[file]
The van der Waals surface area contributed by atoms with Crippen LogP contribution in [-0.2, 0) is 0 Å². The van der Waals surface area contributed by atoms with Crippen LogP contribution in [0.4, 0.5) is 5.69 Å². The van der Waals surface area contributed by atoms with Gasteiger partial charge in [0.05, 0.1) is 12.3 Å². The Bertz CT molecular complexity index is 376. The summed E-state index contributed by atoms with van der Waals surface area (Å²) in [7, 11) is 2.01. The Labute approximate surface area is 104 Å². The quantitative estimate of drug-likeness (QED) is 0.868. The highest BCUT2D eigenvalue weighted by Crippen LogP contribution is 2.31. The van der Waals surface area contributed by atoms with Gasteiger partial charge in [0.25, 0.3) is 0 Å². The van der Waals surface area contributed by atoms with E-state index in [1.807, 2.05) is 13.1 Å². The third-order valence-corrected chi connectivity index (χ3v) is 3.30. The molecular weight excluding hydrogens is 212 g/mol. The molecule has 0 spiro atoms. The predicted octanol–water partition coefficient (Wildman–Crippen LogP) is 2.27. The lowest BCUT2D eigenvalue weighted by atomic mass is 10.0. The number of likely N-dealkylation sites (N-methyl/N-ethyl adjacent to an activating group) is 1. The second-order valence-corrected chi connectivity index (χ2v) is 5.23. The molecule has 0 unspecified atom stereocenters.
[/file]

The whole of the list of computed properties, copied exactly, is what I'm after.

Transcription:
The van der Waals surface area contributed by atoms with Crippen LogP contribution in [-0.2, 0) is 0 Å². The van der Waals surface area contributed by atoms with Crippen LogP contribution in [0.4, 0.5) is 5.69 Å². The van der Waals surface area contributed by atoms with Gasteiger partial charge in [0.05, 0.1) is 12.3 Å². The Bertz CT molecular complexity index is 376. The summed E-state index contributed by atoms with van der Waals surface area (Å²) in [7, 11) is 2.01. The Labute approximate surface area is 104 Å². The quantitative estimate of drug-likeness (QED) is 0.868. The highest BCUT2D eigenvalue weighted by Crippen LogP contribution is 2.31. The van der Waals surface area contributed by atoms with Gasteiger partial charge in [0.25, 0.3) is 0 Å². The van der Waals surface area contributed by atoms with E-state index in [1.807, 2.05) is 13.1 Å². The third-order valence-corrected chi connectivity index (χ3v) is 3.30. The molecular weight excluding hydrogens is 212 g/mol. The molecule has 0 spiro atoms. The predicted octanol–water partition coefficient (Wildman–Crippen LogP) is 2.27. The lowest BCUT2D eigenvalue weighted by atomic mass is 10.0. The number of likely N-dealkylation sites (N-methyl/N-ethyl adjacent to an activating group) is 1. The second-order valence-corrected chi connectivity index (χ2v) is 5.23. The molecule has 0 unspecified atom stereocenters.